Mr. Daughan will discuss the overriding importance of New York and the Hudson River Valley in the American War of Independence. He will show that King George III based his war strategy on the assumption that he could easily crush the American insurgents by seizing the sea-land corridor linking Manhattan with Canada, an idea shared by George Washington and his leadership. Daughan will show that, despite the prowess of their navy and army, the British never had the capacity to control the Hudson River Valley or the passage to Canada, and that fixating on this strategy led to their defeats at Saratoga and Yorktown. He will also discuss the intriguing question of whether they could ever have won the war.

Prof.essor Daughan is also the author of If by Sea, 1812: the Navy’s War and The Shining Sea and is the recipient of the Naval Order of New York’s Samuel Eliot Morison award and the USS Constitution Museum’s Samuel Eliot Morison award.

Booking signing to follow.

What: Presentation: “Revolution on the Hudson: New York City and the Hudson River Valley in the American War of Independence” by award-winning Author George C. Daughan.

When: Saturday January 28, 2017
Where: Peekskill Presbyterian Church, 705 South Street, Peekskill, NY 10566
Time: Coffee & Registration at 10:30 AM; Lecture at 11:00 AM
Cost: Lecture – $5 to $10 suggested donation; After the lecture, NMHS will host a luncheon with the author at a local restaurant $25 prepaid and cash bar. Reservations required, 914 737-7878 x 0 or email nmhs@seahistory.org.
Sponsor: The National Maritime Historical Society

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Join Us for the 2016 Holiday Potluck and the Norseman Saga

Norseman Saga and Holiday Potluck party at Cortlandt Yacht Club
238 Kings Ferry Rd, Montrose, NY 10548
Saturday, 3 December
10:30 am Coffee; 11 am Lecture


James L. Nelsondraken_harald_sm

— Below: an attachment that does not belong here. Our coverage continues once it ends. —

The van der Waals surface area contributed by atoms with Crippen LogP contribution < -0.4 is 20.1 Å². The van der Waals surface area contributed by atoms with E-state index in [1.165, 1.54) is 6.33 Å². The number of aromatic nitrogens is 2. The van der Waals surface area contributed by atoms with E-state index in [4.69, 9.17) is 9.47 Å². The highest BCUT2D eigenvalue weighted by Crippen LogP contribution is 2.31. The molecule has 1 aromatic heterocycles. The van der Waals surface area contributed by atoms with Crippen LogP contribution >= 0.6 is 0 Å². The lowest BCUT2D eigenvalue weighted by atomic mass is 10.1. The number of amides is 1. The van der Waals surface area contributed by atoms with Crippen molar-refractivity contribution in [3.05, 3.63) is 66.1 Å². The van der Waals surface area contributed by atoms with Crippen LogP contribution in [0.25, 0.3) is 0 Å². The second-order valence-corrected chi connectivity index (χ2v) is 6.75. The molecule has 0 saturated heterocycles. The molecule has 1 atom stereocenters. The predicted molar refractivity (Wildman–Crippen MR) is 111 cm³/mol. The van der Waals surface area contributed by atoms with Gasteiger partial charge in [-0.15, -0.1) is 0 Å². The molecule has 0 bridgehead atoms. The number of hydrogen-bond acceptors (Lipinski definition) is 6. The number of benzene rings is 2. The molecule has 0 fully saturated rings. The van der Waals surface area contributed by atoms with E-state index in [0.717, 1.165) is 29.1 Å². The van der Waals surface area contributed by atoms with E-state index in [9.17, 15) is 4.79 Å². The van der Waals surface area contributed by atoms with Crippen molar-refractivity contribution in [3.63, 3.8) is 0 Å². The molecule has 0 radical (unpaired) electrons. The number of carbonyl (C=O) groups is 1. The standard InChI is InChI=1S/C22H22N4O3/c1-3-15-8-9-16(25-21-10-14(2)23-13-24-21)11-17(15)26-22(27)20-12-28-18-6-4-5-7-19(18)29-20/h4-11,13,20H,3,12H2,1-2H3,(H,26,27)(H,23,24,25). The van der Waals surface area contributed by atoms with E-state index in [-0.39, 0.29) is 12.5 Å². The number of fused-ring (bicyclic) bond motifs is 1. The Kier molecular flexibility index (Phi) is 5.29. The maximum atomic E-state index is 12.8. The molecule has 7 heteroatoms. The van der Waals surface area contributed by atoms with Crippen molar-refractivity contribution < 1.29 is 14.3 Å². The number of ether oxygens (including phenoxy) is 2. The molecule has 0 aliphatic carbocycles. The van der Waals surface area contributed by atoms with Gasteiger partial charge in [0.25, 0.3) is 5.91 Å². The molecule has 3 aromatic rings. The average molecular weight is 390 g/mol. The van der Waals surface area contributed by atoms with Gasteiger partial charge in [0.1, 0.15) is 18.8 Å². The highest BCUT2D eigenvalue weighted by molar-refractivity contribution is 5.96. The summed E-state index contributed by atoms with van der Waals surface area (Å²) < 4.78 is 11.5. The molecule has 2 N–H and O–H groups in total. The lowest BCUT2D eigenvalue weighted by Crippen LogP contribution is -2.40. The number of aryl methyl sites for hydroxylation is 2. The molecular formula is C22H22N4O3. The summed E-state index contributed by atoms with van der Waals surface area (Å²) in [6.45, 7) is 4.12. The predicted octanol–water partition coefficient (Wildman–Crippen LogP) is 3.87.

James Nelson is the author of The Two Hundred Year Invasion: Vikings, Their Raids, Their Settlements, and the Ships that Got Them There and former professional in traditional sail.  He  has written more than twenty works of fiction and nonfiction, all centered on the maritime world.

By the latter part of the 8th century, all of Europe was plunged into the Dark Ages, a violent and uncertain time. Then suddenly and seemingly without warning, a new menace swept onto the scene as Viking raiders from Denmark, Norway, and Sweden began crossing the oceans to plunder England, Ireland and the Continent. These Norse invaders came first to pillage, and later to conquer and settle. In less than a hundred years after their depredations began, the Vikings had become a major military and political force throughout Europe.

Author James L. Nelson, who has previously written on such topics as piracy and the naval action of the American Revolution, turns his attention to his own ancestors, the Norsemen, and their raiding and later settling in Europe, and Ireland in particular. He will also discuss the technological advances and unique aspects of Norse ship design and building, and how those advances helped drive the Viking invasion. Nelson is currently working on a series of novels that chronicle the adventures of Viking Thorgrim Night Wolf and company in 9th-century Ireland.

Join us for our Holiday Pot Luck Party with James Nelson after the presentation.
Please bring a dish, drink or dessert that serves six to eight people.
Reservations are required.

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November Charles Point Council Seminar: Operation Eagle Claw

 Saturday, 12 November
Operation Eagle Claw – Rescue from the Sea – Iranian Hostage Crisis
Lawrence Brennan